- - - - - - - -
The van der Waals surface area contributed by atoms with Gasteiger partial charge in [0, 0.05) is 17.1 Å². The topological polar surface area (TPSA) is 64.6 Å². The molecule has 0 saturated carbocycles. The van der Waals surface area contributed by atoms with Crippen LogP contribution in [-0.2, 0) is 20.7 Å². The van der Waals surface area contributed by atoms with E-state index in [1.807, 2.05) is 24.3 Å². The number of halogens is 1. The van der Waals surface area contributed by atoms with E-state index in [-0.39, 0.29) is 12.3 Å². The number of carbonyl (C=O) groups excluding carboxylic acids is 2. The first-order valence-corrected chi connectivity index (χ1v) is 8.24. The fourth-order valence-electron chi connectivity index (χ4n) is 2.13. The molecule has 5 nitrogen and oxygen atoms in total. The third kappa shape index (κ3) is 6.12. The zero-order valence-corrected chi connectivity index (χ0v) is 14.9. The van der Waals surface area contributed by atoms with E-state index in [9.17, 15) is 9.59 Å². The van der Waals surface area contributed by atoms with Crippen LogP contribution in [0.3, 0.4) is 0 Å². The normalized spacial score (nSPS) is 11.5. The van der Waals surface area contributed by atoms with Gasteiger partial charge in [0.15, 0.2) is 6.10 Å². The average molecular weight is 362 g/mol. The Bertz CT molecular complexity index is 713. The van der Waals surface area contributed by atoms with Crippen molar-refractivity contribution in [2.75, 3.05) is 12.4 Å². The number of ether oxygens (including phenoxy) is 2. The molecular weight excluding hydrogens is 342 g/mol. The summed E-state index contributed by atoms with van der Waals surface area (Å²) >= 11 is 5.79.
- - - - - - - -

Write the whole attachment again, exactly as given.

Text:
The van der Waals surface area contributed by atoms with Gasteiger partial charge in [0, 0.05) is 17.1 Å². The topological polar surface area (TPSA) is 64.6 Å². The molecule has 0 saturated carbocycles. The van der Waals surface area contributed by atoms with Crippen LogP contribution in [-0.2, 0) is 20.7 Å². The van der Waals surface area contributed by atoms with E-state index in [1.807, 2.05) is 24.3 Å². The number of halogens is 1. The van der Waals surface area contributed by atoms with E-state index in [-0.39, 0.29) is 12.3 Å². The number of carbonyl (C=O) groups excluding carboxylic acids is 2. The first-order valence-corrected chi connectivity index (χ1v) is 8.24. The fourth-order valence-electron chi connectivity index (χ4n) is 2.13. The molecule has 5 nitrogen and oxygen atoms in total. The third kappa shape index (κ3) is 6.12. The zero-order valence-corrected chi connectivity index (χ0v) is 14.9. The van der Waals surface area contributed by atoms with E-state index in [9.17, 15) is 9.59 Å². The van der Waals surface area contributed by atoms with Crippen LogP contribution in [0.3, 0.4) is 0 Å². The normalized spacial score (nSPS) is 11.5. The van der Waals surface area contributed by atoms with Gasteiger partial charge in [0.15, 0.2) is 6.10 Å². The average molecular weight is 362 g/mol. The Bertz CT molecular complexity index is 713. The van der Waals surface area contributed by atoms with Crippen molar-refractivity contribution in [2.75, 3.05) is 12.4 Å². The number of ether oxygens (including phenoxy) is 2. The molecular weight excluding hydrogens is 342 g/mol. The summed E-state index contributed by atoms with van der Waals surface area (Å²) >= 11 is 5.79.